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This page was last updated 21 August 2018.
Tour date: July 1996.
Total distance: 1300 km.
Total altitude gain: 9 km.
See my related page about a tour in Umbria and Tuscany, which also touched Siena and Florence.
Our tour started at the Venezia airport. Naturally the first destination was Venice downtown. It is somewhat hard to find the two-kilometer bridge that connects old Venice with Mestre, we had to use some very congested freeway-like bridges and roads. In Venice, no bicycles or cars are allowed (or practical), the road ends at Piazzale Roma. To park the bicycles, make a U-turn when reaching the piazza and ride down a steep driveway just before the first of the two small bridges, right across from the parking garage building. Then walk back to the piazza and take the vaporetto (shuttle boat) #82 north (south is much more scenic but requires switching boats at San Marco) until the Zitelle station, which is one block south of a very pleasant youth hostel. Use 24-hour tickets. The picture above shows - what else - the Canal Grande, seen from the Rialto bridge. The two big boats are vaporetti; a few gondolas can be seen on the right.
We stayed in Venice for two full days. There is much to see. The long S-shaped Canal Grande, which begins at San Marco (with the ducal palace) and the famous Campanile (bell tower) you'll see on every other postcard) and ends at Piazzale Roma. You can tour it with vaporetto #1 or #82. During the past 1000 years, the most magnificient palazzi have been built here. It is useful to have a guide to explain the history and interior of each palace.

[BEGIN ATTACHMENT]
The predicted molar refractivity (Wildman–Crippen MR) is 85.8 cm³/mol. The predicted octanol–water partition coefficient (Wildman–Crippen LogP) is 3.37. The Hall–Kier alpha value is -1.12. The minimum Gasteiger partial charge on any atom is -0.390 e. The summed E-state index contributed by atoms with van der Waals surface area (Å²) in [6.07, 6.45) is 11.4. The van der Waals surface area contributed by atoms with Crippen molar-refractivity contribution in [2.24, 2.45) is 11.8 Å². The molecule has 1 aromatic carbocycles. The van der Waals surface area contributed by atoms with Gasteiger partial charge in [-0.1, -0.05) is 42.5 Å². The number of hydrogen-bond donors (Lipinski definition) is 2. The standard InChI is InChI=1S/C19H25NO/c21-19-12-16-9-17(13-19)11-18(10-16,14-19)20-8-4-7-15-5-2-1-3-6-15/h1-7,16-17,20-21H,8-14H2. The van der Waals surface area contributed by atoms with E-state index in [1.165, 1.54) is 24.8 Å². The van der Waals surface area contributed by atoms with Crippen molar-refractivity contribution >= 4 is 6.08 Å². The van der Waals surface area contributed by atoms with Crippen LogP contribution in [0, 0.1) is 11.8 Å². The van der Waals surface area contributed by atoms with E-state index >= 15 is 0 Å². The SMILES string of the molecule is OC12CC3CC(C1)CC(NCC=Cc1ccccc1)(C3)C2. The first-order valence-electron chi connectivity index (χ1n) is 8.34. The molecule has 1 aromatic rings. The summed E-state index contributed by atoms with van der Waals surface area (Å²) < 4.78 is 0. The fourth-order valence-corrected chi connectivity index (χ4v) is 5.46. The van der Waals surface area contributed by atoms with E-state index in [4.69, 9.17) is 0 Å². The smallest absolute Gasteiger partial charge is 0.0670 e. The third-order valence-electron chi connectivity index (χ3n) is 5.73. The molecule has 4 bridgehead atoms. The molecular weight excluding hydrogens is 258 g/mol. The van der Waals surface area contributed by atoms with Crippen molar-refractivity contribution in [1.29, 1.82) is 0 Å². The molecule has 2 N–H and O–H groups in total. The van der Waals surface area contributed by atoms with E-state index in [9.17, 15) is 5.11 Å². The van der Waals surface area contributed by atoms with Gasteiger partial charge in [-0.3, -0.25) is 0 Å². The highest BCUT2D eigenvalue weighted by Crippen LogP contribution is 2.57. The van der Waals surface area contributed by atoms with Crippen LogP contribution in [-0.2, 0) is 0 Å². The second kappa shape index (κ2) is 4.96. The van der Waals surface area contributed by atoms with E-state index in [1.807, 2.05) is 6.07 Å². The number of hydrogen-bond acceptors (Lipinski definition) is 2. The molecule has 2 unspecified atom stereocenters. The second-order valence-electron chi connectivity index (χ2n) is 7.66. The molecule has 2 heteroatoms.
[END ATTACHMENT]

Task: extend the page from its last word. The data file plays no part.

We continued on to Ravenna. A rather long ride in the afternoon heat, about 180 km, but there was no alternative. We stayed overnight and spent some time on the usual church circuit. Visiting churches and associated museums means countless pictures and statues of Madonnas, Apostles, people nailed to trees, children being killed (a favorite theme, apparently) and assorted other gory scenes so enjoyed by the church. Interestingly, the Vatican is a refreshing deviation from this uniformity. The Basilica San Vitale proved to be the most interesting sight here. We also visited the mausoleum of Dante Alighieri.
We next rode to Rimini, using the road along the coast that parallels the highway. It's an endless procession of beachwear shops and other tourist traps. Rimini itself is also totally tourist-oriented. We first tried to find the youth hostel, which is listed in the IYH guide but turned out to be an abandoned building close to a busy highway, filled with stacks of chairs and garbage and long defunct. We stayed instead in the Albergo Filadelphia (Via Pola 25).
Until now, the terrain had been flat. Rimini marks the northeastern corner of the Apennine mountains that cover most of central Italy. From now on until Roma, our daily rides included an average altitude gain of about 1200 meters. Grades are usually about 5-7%, occasionally up to 12%, rarely more. Most climbs were shorter than 500 meters. Our first climb was to San Marino, a small mountaintop enclave that is not part of Italy. It is totally tourist-oriented but manages to be very pleasant and certainly worth the trouble to climb up there. Most roads in the centro storico (historic center) are very steep, and we rode up all the way to the top. We even found a scenically located restaurant at reasonable prices. San Marino gives the impression of being very rich.
After descending from San Marino, we continued on highway 258 through Pennabilli, and used a small side road to cross over to highway 208 at Pieve San Stéfano. It's an interesting little village, but it was noon and it was consequently completely closed. We proceeded along highway 208 through Bibbiena and Poppi, turned into highway 70, and stayed overnight on top of the last hill before Firenze, in a small town named Consuma. The hotel there isn't exactly cheap but reasonable.